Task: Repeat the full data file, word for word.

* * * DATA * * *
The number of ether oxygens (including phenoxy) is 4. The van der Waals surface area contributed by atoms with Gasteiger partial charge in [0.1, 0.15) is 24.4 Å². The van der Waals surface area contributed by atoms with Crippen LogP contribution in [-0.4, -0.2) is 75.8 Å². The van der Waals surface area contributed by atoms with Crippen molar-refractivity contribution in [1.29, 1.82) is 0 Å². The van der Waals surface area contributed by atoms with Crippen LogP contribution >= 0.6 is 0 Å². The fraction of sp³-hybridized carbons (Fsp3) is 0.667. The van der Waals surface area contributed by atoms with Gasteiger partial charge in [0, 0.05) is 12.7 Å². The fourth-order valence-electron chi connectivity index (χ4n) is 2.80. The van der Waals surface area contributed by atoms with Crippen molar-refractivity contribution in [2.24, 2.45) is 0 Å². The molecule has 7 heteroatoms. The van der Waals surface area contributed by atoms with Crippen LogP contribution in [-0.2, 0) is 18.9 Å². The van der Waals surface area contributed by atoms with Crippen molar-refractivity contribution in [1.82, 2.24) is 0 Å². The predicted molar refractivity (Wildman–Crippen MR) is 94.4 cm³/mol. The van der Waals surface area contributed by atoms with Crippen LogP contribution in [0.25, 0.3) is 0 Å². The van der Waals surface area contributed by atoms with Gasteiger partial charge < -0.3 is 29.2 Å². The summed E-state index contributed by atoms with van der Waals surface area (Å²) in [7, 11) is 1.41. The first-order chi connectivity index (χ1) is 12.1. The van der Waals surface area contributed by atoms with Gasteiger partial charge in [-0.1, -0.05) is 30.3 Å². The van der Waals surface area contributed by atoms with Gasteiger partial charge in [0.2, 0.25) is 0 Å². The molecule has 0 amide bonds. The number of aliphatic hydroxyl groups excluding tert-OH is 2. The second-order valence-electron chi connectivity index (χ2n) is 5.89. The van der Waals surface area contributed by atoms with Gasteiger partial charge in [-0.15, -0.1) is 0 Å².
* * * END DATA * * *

The number of ether oxygens (including phenoxy) is 4. The van der Waals surface area contributed by atoms with Gasteiger partial charge in [0.1, 0.15) is 24.4 Å². The van der Waals surface area contributed by atoms with Crippen LogP contribution in [-0.4, -0.2) is 75.8 Å². The van der Waals surface area contributed by atoms with Crippen molar-refractivity contribution in [1.29, 1.82) is 0 Å². The van der Waals surface area contributed by atoms with Crippen LogP contribution >= 0.6 is 0 Å². The fraction of sp³-hybridized carbons (Fsp3) is 0.667. The van der Waals surface area contributed by atoms with Gasteiger partial charge in [0, 0.05) is 12.7 Å². The fourth-order valence-electron chi connectivity index (χ4n) is 2.80. The van der Waals surface area contributed by atoms with Crippen molar-refractivity contribution in [2.24, 2.45) is 0 Å². The molecule has 7 heteroatoms. The van der Waals surface area contributed by atoms with Crippen LogP contribution in [-0.2, 0) is 18.9 Å². The van der Waals surface area contributed by atoms with Crippen molar-refractivity contribution in [1.82, 2.24) is 0 Å². The predicted molar refractivity (Wildman–Crippen MR) is 94.4 cm³/mol. The van der Waals surface area contributed by atoms with Crippen LogP contribution in [0.25, 0.3) is 0 Å². The van der Waals surface area contributed by atoms with Gasteiger partial charge < -0.3 is 29.2 Å². The summed E-state index contributed by atoms with van der Waals surface area (Å²) in [7, 11) is 1.41. The first-order chi connectivity index (χ1) is 12.1. The van der Waals surface area contributed by atoms with Gasteiger partial charge in [-0.1, -0.05) is 30.3 Å². The van der Waals surface area contributed by atoms with Gasteiger partial charge in [0.2, 0.25) is 0 Å². The molecule has 0 amide bonds. The number of aliphatic hydroxyl groups excluding tert-OH is 2. The second-order valence-electron chi connectivity index (χ2n) is 5.89. The van der Waals surface area contributed by atoms with Gasteiger partial charge in [-0.15, -0.1) is 0 Å².